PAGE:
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Google is improving 10 percent of searches by understanding language context

Google is improving 10 percent of searches by understanding language context


Say hello to BERT

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Illustration by Alex Castro / The Verge

Google is currently rolling out a change to its core search algorithm that it says could change the rankings of results for as many as one in ten queries. It’s based on cutting-edge natural language processing (NLP) techniques developed by Google researchers and applied to its search product over the course of the past 10 months.

In essence, Google is claiming that it is improving results by having a better understanding of how words relate to each other in a sentence. In one example Google discussed at a briefing with journalists yesterday, its search algorithm was able to parse the meaning of the following phrase: “Can you get medicine for someone pharmacy?”

The old Google search algorithm treated that sentence as a “bag of words,” according to Pandu Nayak, Google fellow and VP of search. So it looked at the important words, medicine and pharmacy, and simply returned local results. The new algorithm was able to understand the context of the words “for someone” to realize it was a question about whether you could pick up somebody else’s prescription — and it returned the right results.

Before, Google treated queries like “a bag of words”

The tweaked algorithm is based on BERT, which stands for “Bidirectional Encoder Representations from Transformers.” Every word of that acronym is a term of art in NLP, but the gist is that instead of treating a sentence like a bag of words, BERT looks at all the words in the sentence as a whole. Doing so allows it to realize that the words “for someone” shouldn’t be thrown away, but rather are essential to the meaning of the sentence.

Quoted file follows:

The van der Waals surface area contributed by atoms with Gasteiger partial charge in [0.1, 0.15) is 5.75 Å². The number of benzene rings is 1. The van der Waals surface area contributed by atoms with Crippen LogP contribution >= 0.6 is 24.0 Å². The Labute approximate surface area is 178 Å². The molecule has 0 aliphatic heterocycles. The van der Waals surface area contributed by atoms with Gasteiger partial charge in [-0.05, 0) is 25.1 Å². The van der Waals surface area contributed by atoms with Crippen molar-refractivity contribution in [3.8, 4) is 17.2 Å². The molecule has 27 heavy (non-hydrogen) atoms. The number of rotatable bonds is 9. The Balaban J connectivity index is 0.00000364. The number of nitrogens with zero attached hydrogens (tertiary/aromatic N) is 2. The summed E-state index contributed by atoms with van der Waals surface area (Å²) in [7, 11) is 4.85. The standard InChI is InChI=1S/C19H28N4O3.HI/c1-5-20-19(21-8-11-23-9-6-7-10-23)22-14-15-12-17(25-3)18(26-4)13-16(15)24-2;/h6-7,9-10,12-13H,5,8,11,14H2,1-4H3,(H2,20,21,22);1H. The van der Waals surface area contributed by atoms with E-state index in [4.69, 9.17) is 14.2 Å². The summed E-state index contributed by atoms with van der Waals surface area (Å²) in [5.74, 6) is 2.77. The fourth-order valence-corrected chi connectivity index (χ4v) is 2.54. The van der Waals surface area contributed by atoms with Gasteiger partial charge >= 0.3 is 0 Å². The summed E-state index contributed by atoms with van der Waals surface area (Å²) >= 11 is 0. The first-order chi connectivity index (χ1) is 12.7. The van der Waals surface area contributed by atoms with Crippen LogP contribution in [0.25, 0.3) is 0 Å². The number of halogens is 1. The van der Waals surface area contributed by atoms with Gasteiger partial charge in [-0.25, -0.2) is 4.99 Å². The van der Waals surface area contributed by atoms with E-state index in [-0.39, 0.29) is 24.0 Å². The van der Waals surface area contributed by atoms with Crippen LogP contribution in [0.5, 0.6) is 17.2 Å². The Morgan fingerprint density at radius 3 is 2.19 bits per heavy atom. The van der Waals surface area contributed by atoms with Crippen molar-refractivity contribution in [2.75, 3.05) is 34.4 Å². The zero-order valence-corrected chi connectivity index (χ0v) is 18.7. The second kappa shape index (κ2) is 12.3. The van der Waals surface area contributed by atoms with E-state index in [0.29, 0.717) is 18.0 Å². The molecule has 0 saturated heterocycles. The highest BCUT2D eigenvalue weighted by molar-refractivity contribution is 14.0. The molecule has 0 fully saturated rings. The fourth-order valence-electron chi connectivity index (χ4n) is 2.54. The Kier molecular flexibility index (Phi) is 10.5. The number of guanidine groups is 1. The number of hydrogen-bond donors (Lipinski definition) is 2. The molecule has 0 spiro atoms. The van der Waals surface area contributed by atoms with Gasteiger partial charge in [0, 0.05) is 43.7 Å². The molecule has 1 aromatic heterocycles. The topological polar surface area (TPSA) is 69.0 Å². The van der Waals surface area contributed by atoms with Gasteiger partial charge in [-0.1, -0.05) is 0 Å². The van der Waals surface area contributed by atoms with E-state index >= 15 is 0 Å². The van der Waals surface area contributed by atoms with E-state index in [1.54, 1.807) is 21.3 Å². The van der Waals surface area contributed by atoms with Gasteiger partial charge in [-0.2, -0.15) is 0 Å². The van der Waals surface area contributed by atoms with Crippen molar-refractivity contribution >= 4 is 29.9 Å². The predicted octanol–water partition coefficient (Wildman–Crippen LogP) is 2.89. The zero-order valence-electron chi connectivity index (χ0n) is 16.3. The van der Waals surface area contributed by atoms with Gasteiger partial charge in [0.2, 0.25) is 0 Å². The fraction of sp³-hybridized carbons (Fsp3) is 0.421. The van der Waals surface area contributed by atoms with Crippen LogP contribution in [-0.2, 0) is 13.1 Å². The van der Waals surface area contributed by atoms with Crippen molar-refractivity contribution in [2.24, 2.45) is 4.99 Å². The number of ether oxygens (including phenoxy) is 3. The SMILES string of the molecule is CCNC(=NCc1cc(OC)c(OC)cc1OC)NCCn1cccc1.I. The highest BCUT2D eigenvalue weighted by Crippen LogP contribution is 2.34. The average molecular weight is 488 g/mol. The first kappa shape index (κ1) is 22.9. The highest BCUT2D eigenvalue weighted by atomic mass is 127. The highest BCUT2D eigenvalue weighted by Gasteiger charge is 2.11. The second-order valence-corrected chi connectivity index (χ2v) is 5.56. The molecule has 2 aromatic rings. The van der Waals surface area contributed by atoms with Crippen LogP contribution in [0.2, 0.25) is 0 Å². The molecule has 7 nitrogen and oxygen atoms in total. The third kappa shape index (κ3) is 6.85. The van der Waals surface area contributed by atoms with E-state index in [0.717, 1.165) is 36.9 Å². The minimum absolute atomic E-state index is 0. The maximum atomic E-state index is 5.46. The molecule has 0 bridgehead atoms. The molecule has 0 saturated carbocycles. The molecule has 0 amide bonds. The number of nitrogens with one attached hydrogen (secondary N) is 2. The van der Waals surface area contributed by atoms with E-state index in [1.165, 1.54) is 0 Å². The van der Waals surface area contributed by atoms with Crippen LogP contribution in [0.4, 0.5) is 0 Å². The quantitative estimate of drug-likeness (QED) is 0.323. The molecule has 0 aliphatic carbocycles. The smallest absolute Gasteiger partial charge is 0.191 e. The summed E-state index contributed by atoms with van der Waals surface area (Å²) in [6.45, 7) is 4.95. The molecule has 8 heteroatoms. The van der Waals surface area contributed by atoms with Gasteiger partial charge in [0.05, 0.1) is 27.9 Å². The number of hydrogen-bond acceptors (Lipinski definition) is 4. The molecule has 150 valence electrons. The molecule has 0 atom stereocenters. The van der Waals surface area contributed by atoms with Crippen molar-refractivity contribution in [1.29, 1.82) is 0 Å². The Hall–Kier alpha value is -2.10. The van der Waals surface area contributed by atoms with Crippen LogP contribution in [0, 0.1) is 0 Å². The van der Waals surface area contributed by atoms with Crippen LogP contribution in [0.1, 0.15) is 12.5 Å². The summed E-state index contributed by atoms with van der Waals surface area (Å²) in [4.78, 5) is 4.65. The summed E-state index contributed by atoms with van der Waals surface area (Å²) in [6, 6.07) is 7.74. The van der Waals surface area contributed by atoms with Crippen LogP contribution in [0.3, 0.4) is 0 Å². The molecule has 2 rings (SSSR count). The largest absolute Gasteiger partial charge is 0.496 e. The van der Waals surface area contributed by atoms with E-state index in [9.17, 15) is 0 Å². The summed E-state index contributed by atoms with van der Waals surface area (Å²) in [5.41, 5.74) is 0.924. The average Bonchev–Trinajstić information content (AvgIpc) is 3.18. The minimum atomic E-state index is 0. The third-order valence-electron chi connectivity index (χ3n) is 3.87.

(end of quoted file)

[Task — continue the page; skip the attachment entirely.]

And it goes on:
The way BERT recognizes that it should pay attention to those words is basically by self-learning on a titanic game of Mad Libs. Google takes a corpus of English sentences and randomly removes 15 percent of the words, then BERT is set to the task of figuring out what those words ought to be. Over time, that kind of training turns out to be remarkably effective at making a NLP model “understand” context, according to Jeff Dean, Google senior fellow & SVP of research.

Another example Google cited was “parking on a hill with no curb.” The word “no” is essential to this query, and prior to implementing BERT in search Google’s algorithms missed that.

Google says that it has been rolling the algorithm change out for the past couple of days and that, again, it should affect about 10 percent of search queries made in English in the US. Other languages and countries will be addressed later.

All changes to search are run through a series of tests to ensure they’re actually improving results. One of those tests involves using Google’s cadre of human reviewers who train the company’s algorithms by rating the quality of search results — Google also conducts live live A/B tests.

Not every single query will be affected by BERT, it’s just the latest of many different tools Google uses to rank search results. How exactly all of it works together is a bit of a mystery. Some of that process is kept intentionally mysterious by Google to keep spammers from gaming its systems. But it’s also mysterious for another important reason: when a computer uses machine learning techniques to make a decision, it can be hard to know why it made those choices.

BERT could affect as many as 10 percent of all Google searches

That so-called “black box” of machine learning is a problem because if the results are wrong in some way, it can be hard to diagnose why. Google says that it has worked to ensure that adding BERT to its search algorithm doesn’t increase bias — a common problem with machine learning whose training models are themselves biased. Since BERT is trained on a giant corpus of English sentences, which are also inherently biased, it’s an issue to keep an eye on.

The company also says that it doesn’t anticipate significant changes in how much or where its algorithm will direct traffic, at least when it comes to large publishers. Any time Google signals a change in its search algorithm, the entire web sits up and takes notice. Companies have lived and died by Google’s search rank changes.

Everybody who makes money on web traffic absolutely should take notice. When it comes to the quality of its search results, Payak says that “this is the single biggest ... most positive change we’ve had in the last five years and perhaps one of the biggest since the beginning.”